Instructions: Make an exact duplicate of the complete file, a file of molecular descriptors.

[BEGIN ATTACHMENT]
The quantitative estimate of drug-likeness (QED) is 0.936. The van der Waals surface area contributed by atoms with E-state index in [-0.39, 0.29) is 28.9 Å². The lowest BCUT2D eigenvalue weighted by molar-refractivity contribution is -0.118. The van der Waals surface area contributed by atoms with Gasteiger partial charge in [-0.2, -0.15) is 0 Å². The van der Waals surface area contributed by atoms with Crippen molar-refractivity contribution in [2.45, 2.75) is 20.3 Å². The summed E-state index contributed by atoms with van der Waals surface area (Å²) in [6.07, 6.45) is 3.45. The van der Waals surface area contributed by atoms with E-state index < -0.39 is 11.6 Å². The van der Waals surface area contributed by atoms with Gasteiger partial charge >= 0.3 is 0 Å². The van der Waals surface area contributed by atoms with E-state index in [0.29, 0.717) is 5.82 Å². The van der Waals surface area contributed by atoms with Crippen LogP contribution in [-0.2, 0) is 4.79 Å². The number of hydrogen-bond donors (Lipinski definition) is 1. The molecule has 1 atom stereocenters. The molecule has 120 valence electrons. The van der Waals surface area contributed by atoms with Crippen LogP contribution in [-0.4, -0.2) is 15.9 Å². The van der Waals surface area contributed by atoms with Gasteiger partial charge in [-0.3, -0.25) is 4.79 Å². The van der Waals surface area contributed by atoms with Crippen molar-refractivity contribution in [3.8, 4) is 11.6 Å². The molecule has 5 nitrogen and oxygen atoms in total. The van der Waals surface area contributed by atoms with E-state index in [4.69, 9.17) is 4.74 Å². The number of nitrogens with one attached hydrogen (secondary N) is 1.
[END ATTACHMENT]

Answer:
The quantitative estimate of drug-likeness (QED) is 0.936. The van der Waals surface area contributed by atoms with E-state index in [-0.39, 0.29) is 28.9 Å². The lowest BCUT2D eigenvalue weighted by molar-refractivity contribution is -0.118. The van der Waals surface area contributed by atoms with Gasteiger partial charge in [-0.2, -0.15) is 0 Å². The van der Waals surface area contributed by atoms with Crippen molar-refractivity contribution in [2.45, 2.75) is 20.3 Å². The summed E-state index contributed by atoms with van der Waals surface area (Å²) in [6.07, 6.45) is 3.45. The van der Waals surface area contributed by atoms with E-state index < -0.39 is 11.6 Å². The van der Waals surface area contributed by atoms with Gasteiger partial charge >= 0.3 is 0 Å². The van der Waals surface area contributed by atoms with E-state index in [0.29, 0.717) is 5.82 Å². The van der Waals surface area contributed by atoms with Crippen LogP contribution in [-0.2, 0) is 4.79 Å². The number of hydrogen-bond donors (Lipinski definition) is 1. The molecule has 1 atom stereocenters. The molecule has 120 valence electrons. The van der Waals surface area contributed by atoms with Crippen LogP contribution in [-0.4, -0.2) is 15.9 Å². The van der Waals surface area contributed by atoms with Gasteiger partial charge in [-0.3, -0.25) is 4.79 Å². The van der Waals surface area contributed by atoms with Crippen molar-refractivity contribution in [3.8, 4) is 11.6 Å². The molecule has 5 nitrogen and oxygen atoms in total. The van der Waals surface area contributed by atoms with E-state index in [4.69, 9.17) is 4.74 Å². The number of nitrogens with one attached hydrogen (secondary N) is 1.